May 18, 2005
Leary - The high court ruled wineries can ship their products across state lines, but internet sales aren't legal everywhere.
Stillpond winery and vineyard in Leary has been open for just more than a year, and business is booming. Owner Charles Cowart says, "It seems wine consumption is definitely going up."
Stillpond was the only winery in Georgia South of Atlanta when they opened, now there are three others and more on the way. Wines produced here, can't be found elsewhere. Cowart says, "All of our wines are muscadine wines and muscadines only grow in the Southeast and we have a lot of visitors here from other areas that fall in love with the muscadine, but are unable to get this when they get back home."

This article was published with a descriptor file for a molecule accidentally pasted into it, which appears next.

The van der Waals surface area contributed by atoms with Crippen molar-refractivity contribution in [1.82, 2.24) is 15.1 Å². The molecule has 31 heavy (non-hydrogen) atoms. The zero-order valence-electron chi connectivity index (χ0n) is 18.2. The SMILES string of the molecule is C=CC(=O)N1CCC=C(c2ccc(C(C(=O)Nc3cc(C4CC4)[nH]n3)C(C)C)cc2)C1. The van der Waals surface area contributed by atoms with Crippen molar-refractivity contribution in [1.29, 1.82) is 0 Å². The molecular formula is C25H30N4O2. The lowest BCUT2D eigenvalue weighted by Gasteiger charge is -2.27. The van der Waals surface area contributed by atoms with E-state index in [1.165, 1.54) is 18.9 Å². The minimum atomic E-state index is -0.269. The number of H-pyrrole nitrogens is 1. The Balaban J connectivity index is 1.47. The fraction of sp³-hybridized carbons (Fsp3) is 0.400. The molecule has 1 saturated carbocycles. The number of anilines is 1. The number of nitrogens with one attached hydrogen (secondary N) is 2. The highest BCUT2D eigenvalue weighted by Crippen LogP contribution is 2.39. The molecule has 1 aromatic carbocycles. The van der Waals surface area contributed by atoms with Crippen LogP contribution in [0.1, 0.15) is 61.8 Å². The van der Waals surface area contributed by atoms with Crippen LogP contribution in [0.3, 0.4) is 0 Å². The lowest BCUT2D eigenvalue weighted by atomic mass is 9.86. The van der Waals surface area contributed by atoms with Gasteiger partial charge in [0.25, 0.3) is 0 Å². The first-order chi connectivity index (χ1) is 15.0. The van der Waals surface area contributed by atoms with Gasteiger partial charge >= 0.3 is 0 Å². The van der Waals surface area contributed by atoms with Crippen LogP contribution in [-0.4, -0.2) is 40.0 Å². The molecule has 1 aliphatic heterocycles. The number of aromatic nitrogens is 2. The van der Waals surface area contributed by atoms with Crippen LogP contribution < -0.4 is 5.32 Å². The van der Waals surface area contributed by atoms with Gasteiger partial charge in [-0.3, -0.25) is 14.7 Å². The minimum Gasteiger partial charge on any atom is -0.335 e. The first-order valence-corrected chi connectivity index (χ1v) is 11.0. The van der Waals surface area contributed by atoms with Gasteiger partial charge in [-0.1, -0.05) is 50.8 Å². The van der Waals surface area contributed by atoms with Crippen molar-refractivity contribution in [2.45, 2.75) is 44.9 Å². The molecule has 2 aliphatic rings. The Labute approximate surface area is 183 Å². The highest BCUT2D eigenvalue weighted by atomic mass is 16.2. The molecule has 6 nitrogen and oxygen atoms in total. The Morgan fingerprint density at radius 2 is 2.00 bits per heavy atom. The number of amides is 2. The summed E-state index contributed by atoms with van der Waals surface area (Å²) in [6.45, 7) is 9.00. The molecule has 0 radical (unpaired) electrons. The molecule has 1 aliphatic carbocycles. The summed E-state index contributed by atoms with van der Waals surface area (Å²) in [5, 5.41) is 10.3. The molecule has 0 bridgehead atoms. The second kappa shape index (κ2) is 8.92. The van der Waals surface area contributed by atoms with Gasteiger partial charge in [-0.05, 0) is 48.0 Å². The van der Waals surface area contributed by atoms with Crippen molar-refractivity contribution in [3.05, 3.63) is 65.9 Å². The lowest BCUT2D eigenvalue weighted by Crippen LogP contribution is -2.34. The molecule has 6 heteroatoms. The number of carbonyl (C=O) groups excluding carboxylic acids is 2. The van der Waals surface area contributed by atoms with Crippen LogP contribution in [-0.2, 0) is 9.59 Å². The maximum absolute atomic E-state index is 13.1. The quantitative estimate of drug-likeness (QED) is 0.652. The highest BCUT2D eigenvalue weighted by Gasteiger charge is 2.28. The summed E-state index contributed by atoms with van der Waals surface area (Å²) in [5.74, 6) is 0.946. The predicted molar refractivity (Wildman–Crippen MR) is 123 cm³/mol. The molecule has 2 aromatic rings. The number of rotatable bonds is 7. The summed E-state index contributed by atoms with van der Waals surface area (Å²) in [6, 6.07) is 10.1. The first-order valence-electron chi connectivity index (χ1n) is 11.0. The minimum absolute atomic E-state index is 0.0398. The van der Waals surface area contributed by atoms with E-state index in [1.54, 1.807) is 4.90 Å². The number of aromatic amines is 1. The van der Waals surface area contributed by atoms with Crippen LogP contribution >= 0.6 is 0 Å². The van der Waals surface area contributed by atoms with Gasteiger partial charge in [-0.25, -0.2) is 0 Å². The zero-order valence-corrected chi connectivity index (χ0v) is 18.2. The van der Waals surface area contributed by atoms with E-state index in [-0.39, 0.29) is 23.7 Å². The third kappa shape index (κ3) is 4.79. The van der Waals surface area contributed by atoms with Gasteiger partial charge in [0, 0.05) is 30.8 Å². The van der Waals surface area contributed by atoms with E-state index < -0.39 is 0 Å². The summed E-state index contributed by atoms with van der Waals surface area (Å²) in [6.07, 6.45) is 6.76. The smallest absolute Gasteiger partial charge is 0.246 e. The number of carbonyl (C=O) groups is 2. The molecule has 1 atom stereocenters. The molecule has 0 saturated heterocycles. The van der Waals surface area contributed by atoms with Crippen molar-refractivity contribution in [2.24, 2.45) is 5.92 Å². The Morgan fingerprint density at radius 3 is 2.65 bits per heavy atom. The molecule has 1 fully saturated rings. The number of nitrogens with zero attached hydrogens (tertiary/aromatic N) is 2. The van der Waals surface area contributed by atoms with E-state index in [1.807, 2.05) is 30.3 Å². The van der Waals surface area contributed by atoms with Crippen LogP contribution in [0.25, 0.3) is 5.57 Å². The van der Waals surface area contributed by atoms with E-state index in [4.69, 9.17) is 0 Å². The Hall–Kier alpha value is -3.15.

But they can ship the wine to them. "We're allowed to ship," says Cowart, "If someone purchases, in person, we can ship to their residence." But if they want to order more wine, they have to come back and order in person, and that's a problem. He says, "I think the need for change has not been there, but the need for change is fast approaching."
And Cowart hopes the laws restricting him from selling over the internet and shipping to clients multiple times will quickly change. "We're here to make a profit, and the more we can sell, the more we can produce," says Cowart. And the more people will buy Georgia grown, Georgia produced wine.
One of the biggest concerns about allowing internet sales of wine is underage drinking. Some postal services require adult signatures when they deliver wine.